Customizable assembly and converting options are endless. Typical options for sintered plastics include:

  • Thermal & ultrasonic welding
  • Overmolding
  • Die-cutting
  • Press fit
  • Pressure-sensitive adhesive (PSA)

It’s important to understand how the final product or device will be assembled when talking with our engineers, as sintered plastics can be used to decrease number of assembly steps by combining multiple parts into one custom-engineered part. 

How to use sintered porous plastics

  • Filter – In the fields of healthcare, filtration properties are extremely important.  Cross-contamination issues are addressed through several types of filtration, absorption, and ventilation options.  Choosing a pore size that offers the most protection is key. One example is filters in nasal inhalers and spray pumps, where filters are designed to be hygienic and deliver the correct amount of medication. 
  • Apply – For precise application, our pure reservoirs and beauty applicators are designed with perfection in mind. Our applicators and blenders create uniform flow, consistent feel, and a quality product that performs and feels flawless. 
  • Vent – Sensitive electronics needs components that keep out dust and dirt.  Our materials can be used as EV and fuel cell vents, separators, and isolator electrolyte holding media.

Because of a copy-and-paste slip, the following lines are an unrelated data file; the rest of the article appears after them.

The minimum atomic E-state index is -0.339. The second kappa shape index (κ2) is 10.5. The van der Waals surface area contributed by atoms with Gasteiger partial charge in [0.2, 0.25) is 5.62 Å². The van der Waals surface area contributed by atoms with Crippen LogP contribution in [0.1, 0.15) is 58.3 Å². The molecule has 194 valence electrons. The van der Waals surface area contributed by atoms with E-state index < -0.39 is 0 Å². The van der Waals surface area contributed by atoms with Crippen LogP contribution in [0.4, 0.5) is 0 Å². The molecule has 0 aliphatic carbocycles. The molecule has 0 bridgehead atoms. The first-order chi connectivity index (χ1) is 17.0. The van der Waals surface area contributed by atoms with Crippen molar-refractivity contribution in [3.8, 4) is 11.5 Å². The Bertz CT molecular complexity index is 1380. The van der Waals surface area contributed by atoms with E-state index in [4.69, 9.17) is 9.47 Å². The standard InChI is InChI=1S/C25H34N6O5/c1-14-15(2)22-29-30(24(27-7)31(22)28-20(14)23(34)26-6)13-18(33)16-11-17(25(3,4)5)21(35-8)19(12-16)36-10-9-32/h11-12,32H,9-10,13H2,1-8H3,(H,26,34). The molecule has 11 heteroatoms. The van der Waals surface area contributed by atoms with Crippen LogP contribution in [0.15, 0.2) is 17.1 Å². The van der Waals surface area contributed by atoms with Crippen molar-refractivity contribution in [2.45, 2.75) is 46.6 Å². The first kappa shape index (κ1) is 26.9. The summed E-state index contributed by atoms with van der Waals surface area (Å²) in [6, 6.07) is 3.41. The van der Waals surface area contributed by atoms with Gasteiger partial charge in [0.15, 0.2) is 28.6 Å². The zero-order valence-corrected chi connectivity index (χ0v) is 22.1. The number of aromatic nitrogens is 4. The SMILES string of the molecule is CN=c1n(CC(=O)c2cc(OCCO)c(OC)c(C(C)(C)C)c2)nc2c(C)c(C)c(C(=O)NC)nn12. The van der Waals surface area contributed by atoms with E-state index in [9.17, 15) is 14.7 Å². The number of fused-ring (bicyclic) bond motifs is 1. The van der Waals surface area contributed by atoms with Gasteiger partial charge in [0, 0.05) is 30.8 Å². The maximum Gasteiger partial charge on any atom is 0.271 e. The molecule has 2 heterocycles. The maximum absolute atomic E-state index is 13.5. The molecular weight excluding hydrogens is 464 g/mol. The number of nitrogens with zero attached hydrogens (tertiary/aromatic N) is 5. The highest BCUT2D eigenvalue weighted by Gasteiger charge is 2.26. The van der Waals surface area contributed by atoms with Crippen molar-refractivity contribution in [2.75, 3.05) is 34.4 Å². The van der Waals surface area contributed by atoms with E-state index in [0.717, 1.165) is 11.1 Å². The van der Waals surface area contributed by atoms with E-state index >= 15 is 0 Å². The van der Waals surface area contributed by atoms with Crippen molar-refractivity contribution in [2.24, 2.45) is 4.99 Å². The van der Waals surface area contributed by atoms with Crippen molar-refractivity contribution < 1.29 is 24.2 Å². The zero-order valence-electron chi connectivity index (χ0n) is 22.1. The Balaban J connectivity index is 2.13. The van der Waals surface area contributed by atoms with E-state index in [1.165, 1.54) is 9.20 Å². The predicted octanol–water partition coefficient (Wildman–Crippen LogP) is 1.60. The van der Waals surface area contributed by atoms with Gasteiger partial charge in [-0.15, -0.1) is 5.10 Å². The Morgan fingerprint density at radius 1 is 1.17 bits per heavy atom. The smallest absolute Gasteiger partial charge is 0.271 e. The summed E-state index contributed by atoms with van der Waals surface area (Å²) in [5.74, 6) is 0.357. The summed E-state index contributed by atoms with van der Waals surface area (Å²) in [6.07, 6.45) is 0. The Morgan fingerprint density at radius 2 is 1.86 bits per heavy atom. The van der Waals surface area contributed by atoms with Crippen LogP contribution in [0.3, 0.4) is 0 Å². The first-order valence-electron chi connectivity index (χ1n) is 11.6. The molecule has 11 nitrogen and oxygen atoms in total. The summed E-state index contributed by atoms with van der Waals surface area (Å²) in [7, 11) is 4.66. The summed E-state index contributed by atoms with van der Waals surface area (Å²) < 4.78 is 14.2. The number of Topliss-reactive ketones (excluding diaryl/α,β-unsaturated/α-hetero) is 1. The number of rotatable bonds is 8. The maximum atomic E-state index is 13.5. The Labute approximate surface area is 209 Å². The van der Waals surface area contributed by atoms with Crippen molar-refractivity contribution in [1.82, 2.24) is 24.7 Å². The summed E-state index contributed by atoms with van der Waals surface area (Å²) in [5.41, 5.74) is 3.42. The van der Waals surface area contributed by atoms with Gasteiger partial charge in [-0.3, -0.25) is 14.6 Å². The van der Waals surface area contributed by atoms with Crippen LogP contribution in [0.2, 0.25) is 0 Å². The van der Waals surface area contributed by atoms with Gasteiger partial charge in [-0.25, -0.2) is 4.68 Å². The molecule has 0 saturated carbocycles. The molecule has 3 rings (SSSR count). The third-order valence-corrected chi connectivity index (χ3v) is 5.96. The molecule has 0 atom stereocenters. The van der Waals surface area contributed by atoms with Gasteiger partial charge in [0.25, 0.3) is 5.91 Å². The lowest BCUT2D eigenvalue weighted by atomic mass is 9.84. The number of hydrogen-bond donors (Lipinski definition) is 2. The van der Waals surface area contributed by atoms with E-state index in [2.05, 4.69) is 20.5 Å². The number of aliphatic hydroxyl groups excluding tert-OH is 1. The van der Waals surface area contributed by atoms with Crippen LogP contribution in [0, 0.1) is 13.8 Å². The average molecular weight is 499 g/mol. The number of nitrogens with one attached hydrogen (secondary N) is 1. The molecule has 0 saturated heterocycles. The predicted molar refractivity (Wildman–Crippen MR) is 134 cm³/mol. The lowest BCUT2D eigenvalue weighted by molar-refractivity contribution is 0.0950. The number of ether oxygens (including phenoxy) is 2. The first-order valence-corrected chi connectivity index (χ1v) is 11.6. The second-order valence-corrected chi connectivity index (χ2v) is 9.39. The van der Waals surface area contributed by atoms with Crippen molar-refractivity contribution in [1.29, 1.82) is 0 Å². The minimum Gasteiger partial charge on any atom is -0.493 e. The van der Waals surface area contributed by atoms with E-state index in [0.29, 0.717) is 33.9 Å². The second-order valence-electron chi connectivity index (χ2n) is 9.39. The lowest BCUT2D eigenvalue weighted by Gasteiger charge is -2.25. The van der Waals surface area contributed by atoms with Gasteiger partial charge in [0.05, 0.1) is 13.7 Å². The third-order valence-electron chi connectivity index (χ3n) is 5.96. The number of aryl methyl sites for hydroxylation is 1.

• Diffuse – Diffusion and distribution properties are prevalent in our media for 3D printers.  This newer technology requires precision in wicks, filters, vents, and absorption media to create a flawless end product.
  • Wick – The home air freshener needs to be long lasting and consistent, delivering fragrance through porous sintered particle wicks that use capillary action customized for the formula that is being delivered.

This list of application examples are just a small selection of what is possible.  Check out our market pages to see more examples of our porous polymers in action.

Related resources:

On-Demand Webinar: Maximizing Product Performance with Sintered Plastics